Workload destinations and migration
Workloads differ across companies, teams and employees. Taking a holistic view of each critical workloads supported by a hybrid solution is paramount to building a solid network structure. Map out each of the end needs and work backwards from there, to ensure the system works clearly and effectively for all.
Skill and expertise
Securing the right talent will enable organisations to take full advantage of Hybrid Cloud and continually adapt to the innovations taking place within the cloud environment. The pace of innovation within cloud architecture is lightning quick, requiring time, money and an agile mindset to keep up with these new technologies. This is further exacerbated when migrating to Hybrid Cloud, as public and private cloud require different expertise and skills, with prospective employees being in high demand.
Security and compliance
Compliance is not a one-off activity; it needs continuous oversight to ensure industry-specific standards, government policies and internal protocols. The factors are not constant so neither should be the approach to Hybrid Cloud.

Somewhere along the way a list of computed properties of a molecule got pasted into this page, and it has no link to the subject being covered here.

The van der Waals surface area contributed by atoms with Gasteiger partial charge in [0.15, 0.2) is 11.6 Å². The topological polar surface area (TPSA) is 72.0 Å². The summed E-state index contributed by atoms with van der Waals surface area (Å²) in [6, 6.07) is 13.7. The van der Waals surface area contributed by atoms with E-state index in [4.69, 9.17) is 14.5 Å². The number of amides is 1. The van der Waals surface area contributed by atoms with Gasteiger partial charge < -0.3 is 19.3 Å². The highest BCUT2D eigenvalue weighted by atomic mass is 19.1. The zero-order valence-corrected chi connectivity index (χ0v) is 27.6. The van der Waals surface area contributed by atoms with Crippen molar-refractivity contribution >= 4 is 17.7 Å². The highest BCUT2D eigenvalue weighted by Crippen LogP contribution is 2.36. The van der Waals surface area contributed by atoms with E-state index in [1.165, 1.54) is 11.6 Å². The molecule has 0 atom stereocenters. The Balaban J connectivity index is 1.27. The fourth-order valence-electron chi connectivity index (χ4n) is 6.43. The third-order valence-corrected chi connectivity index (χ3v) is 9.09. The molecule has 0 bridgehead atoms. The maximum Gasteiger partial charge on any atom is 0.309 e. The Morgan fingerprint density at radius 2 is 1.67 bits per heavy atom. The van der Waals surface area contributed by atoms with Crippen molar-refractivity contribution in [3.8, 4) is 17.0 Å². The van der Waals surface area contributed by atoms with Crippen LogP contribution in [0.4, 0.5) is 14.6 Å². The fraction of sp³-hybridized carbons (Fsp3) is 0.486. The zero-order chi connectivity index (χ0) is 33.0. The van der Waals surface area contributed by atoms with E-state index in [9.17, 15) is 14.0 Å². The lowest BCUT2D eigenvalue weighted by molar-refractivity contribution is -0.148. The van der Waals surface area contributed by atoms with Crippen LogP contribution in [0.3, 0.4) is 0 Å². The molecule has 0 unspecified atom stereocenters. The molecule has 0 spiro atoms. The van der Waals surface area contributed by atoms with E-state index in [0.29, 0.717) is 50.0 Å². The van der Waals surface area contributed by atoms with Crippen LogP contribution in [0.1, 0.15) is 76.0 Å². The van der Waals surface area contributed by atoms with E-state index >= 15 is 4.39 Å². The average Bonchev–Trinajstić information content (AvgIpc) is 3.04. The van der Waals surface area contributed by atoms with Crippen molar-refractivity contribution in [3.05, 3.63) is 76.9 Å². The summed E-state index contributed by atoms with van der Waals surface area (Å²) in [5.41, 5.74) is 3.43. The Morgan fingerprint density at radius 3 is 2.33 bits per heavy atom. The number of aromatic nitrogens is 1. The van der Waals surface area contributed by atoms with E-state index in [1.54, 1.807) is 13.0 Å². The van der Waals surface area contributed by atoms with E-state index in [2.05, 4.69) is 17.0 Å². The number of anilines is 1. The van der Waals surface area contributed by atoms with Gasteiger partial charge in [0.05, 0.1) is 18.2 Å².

It’s crucial to identify and seek or hire expert advice, to guarantee compliance within the various policies and protocols without impacting the agility and flexibility of a Hybrid Cloud platform.
Businesses that have not prepared their networks to handle the migration to Digital and Cloud will likely experience unreliable connections. Cloud solutions are network intensive, so it is vital that businesses plan adequately when preparing for migration. Failure to do so will result in an unstable and inflexible network that is unable to keep up with the cloud solution.
Data fragmentation and governance
Hybrid Cloud utilises multiple cloud networks which in turn disperse data across numerous environments across different regions. In doing so, data is siloed, scattered and copied all over the place, which can lead to an incomplete view and an inability to extract real value from it. This results in data being fragmented, reducing performance and impacting capacity due to inefficient use.